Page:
Seeing a complete health dentist regularly can be very beneficial. They usually treat a variety of diseases and conditions including gum disease. Also known as periodontal disease, gum disease affects many people. Some research has shown a strong connection between rheumatoid arthritis (RA) and gum disease. If you or someone you know has been diagnosed…
A Complete Health Dentist Looks at the Relationship Between RA and Periodontal Disease
A complete health dentist says that there is an interesting relationship between gum disease and rheumatoid arthritis (RA). Gum disease is an infection of gum tissues that occur when bacteria on teeth surfaces get underneath the gums. It can lead to teeth falling out and health conditions like heart disease and rheumatoid arthritis.
Taking good care of the mouth by brushing twice a day, flossing and seeing a dentist twice a year can make it easier to cope with RA. Even further, individuals who are at risk of developing RA can visit a complete health dentist to better understand the oral-systemic connection.
A complete health dentist examines the link between RA and gum disease
The relationship between these two diseases shares some similarities with the old question; 'which came first, the chicken or the egg?' Studies from complete health dentists have shown that people with RA are eight times more likely to develop gum disease. A different study shows that the bacteria strain that leads to periodontal disease helps the progression of RA.
It is not exactly clear why RA increases the risk of gum disease so greatly. One theory suggests that it can be the result of lost dexterity caused by RA that makes it harder to properly clean teeth, increasing the risk of gum disease.
RA and gum disease both trigger a response from the immune system and that leads to inflammation. It is the way the body protects itself from foreign bodies like bacteria and viruses. With autoimmune disorders like RA, the immune system causes inflammation despite the fact there are no foreign bodies invading the system. A person with RA's immune system can also be stimulated by inflammation in the mouth caused by gum disease. This can lead to the immune system triggering inflammation at the joints.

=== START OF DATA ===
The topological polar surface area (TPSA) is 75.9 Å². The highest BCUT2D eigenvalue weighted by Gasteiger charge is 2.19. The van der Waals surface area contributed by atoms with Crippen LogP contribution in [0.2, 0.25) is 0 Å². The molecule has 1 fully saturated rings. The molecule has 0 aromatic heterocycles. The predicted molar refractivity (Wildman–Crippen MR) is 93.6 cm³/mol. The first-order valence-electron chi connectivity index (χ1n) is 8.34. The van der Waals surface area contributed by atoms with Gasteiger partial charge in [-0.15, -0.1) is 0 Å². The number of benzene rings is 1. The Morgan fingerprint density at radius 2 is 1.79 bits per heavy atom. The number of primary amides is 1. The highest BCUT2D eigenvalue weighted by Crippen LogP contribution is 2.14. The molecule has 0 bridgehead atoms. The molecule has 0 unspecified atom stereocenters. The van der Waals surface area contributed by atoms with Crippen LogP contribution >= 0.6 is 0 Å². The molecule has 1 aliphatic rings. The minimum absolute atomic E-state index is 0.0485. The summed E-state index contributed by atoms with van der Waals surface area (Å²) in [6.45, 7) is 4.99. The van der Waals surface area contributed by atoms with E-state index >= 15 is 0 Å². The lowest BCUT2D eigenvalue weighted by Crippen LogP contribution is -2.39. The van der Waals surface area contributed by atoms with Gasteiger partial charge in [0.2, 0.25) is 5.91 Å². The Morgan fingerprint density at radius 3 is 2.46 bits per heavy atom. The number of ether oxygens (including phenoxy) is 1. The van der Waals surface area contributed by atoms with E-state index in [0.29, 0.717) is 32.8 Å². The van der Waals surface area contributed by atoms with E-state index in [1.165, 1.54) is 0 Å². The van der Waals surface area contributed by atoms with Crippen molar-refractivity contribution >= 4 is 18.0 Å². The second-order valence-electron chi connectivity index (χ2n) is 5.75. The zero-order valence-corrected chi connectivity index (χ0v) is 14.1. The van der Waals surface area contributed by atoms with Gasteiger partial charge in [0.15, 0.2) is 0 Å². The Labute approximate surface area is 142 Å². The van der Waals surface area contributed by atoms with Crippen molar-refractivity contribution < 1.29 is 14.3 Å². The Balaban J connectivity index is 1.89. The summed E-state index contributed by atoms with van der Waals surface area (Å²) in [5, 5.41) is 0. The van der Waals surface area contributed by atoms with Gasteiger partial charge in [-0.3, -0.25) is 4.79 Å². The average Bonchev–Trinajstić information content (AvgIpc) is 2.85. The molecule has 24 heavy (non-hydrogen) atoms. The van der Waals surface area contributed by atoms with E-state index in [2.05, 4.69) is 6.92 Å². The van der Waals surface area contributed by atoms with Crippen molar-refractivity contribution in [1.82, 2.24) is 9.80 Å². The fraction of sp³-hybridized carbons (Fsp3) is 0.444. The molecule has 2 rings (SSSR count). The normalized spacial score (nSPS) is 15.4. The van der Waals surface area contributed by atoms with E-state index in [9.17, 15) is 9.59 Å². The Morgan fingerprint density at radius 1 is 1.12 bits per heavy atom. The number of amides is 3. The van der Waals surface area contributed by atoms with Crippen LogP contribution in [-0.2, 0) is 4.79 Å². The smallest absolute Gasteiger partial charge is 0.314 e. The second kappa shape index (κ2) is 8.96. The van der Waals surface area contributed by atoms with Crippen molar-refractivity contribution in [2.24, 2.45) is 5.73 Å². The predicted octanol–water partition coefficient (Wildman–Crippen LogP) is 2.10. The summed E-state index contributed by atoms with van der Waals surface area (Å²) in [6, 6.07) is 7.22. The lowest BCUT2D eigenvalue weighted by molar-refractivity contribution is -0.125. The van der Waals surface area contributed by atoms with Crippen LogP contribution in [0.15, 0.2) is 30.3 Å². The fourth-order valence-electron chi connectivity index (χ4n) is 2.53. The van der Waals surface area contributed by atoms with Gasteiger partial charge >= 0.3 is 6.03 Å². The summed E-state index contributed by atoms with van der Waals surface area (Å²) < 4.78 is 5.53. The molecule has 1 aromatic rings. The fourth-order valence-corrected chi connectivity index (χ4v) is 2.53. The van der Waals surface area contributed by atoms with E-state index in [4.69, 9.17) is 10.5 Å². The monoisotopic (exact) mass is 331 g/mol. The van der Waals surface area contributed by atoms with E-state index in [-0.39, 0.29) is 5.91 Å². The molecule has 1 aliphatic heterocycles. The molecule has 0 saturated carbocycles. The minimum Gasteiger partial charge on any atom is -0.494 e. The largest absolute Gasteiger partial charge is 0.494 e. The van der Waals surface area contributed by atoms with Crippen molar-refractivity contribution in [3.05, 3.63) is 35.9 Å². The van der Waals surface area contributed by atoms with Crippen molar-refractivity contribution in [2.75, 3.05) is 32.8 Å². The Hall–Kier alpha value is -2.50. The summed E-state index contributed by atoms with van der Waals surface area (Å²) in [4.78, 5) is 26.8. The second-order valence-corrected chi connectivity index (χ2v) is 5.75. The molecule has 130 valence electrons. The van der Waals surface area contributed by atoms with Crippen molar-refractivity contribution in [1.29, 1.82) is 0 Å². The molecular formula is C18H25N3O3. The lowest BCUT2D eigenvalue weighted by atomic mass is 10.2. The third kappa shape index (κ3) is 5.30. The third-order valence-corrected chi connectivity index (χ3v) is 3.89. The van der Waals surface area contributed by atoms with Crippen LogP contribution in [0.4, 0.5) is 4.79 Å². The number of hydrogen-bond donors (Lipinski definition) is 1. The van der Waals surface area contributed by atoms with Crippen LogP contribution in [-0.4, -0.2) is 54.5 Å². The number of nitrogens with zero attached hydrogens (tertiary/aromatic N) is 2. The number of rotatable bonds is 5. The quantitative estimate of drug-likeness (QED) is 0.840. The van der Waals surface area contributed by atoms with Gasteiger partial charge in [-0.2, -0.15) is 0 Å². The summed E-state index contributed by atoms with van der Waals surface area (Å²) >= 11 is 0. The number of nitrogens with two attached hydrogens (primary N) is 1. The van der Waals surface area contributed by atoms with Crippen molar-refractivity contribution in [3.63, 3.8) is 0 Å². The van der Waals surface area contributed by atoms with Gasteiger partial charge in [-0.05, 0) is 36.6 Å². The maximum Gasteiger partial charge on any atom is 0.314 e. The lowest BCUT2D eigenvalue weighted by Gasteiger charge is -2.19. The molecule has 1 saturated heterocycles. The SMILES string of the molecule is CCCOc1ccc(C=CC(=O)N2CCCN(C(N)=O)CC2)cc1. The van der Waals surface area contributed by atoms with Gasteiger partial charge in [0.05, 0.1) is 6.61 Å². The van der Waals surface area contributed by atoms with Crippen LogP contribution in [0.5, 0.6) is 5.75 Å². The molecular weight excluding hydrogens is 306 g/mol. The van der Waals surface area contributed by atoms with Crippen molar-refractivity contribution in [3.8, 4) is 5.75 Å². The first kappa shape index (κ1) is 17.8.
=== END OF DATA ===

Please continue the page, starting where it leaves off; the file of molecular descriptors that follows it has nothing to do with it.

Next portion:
How treatment affects their relationship
People with severe RA experience noticeable improvement after getting treated for gum disease. Many notice less stiffness and pain. People who are simultaneously treated with medication for gum disease and RA show more improvements than those who are only treated for RA.
Those who have both conditions are better off with a care team that includes a complete health dentist. Brushing can be a challenge when struggling with RA and a complete health dentist can educate the patient about other alternatives like electric toothbrushes.
Gum disease has two main stages. The first is gingivitis and it can be reversed with improved oral hygiene. The second stage is called periodontal disease and it needs to be addressed to prevent the loss of teeth. Some patients dealing with RA develop other conditions like sicca syndrome or Sjögren’s syndrome. These are autoimmune disorders that can lead to dry mouth. This makes the person more vulnerable to gum disease and tooth decay.
Keeping teeth health when dealing with RA
Below, are some oral hygiene tips for patients living with rheumatoid arthritis. These tips come directly from a complete health dentist.
- Use a toothbrush that is easy to handle
- Try out different types of floss
- Avoid smoking
- Get regular teeth cleanings
We help with RA and gum disease
Call or visit our Minneapolis clinic to learn more about how treating gum disease helps with rheumatoid arthritis.
Check out what others are saying about our dental services on Yelp: Complete Health Dentist in Minneapolis, MN.
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